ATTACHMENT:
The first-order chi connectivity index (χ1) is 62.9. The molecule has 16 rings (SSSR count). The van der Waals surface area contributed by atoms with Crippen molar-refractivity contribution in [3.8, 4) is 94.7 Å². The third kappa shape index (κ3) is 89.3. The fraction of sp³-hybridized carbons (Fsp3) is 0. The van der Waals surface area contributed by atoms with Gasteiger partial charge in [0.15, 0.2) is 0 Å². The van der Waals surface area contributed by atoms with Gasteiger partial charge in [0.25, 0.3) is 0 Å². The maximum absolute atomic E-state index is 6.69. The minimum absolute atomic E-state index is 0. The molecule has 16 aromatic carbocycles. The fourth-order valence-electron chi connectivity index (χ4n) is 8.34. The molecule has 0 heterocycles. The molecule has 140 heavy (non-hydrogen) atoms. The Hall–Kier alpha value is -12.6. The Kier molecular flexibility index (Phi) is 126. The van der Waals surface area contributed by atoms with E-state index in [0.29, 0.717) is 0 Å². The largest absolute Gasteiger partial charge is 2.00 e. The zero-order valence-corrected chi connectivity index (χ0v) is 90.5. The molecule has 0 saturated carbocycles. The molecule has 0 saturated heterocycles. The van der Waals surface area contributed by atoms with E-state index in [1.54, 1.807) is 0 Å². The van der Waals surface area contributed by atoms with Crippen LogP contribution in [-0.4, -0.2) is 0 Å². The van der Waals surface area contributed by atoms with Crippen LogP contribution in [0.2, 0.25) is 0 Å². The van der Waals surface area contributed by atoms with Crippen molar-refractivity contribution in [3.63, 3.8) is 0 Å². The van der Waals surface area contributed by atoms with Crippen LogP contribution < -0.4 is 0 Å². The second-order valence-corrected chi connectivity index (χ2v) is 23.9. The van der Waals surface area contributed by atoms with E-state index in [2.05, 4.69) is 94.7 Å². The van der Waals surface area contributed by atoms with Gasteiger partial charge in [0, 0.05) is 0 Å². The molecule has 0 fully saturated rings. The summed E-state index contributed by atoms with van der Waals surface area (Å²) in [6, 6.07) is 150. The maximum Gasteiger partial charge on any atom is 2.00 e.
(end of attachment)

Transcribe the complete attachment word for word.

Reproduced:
The first-order chi connectivity index (χ1) is 62.9. The molecule has 16 rings (SSSR count). The van der Waals surface area contributed by atoms with Crippen molar-refractivity contribution in [3.8, 4) is 94.7 Å². The third kappa shape index (κ3) is 89.3. The fraction of sp³-hybridized carbons (Fsp3) is 0. The van der Waals surface area contributed by atoms with Gasteiger partial charge in [0.15, 0.2) is 0 Å². The van der Waals surface area contributed by atoms with Gasteiger partial charge in [0.25, 0.3) is 0 Å². The maximum absolute atomic E-state index is 6.69. The minimum absolute atomic E-state index is 0. The molecule has 16 aromatic carbocycles. The fourth-order valence-electron chi connectivity index (χ4n) is 8.34. The molecule has 0 heterocycles. The molecule has 140 heavy (non-hydrogen) atoms. The Hall–Kier alpha value is -12.6. The Kier molecular flexibility index (Phi) is 126. The van der Waals surface area contributed by atoms with E-state index in [0.29, 0.717) is 0 Å². The largest absolute Gasteiger partial charge is 2.00 e. The zero-order valence-corrected chi connectivity index (χ0v) is 90.5. The molecule has 0 saturated carbocycles. The molecule has 0 saturated heterocycles. The van der Waals surface area contributed by atoms with E-state index in [1.54, 1.807) is 0 Å². The van der Waals surface area contributed by atoms with Crippen LogP contribution in [-0.4, -0.2) is 0 Å². The van der Waals surface area contributed by atoms with Crippen LogP contribution in [0.2, 0.25) is 0 Å². The van der Waals surface area contributed by atoms with Crippen molar-refractivity contribution in [3.63, 3.8) is 0 Å². The van der Waals surface area contributed by atoms with Crippen LogP contribution < -0.4 is 0 Å². The second-order valence-corrected chi connectivity index (χ2v) is 23.9. The van der Waals surface area contributed by atoms with E-state index in [2.05, 4.69) is 94.7 Å². The van der Waals surface area contributed by atoms with Gasteiger partial charge in [0, 0.05) is 0 Å². The molecule has 0 fully saturated rings. The summed E-state index contributed by atoms with van der Waals surface area (Å²) in [6, 6.07) is 150. The maximum Gasteiger partial charge on any atom is 2.00 e.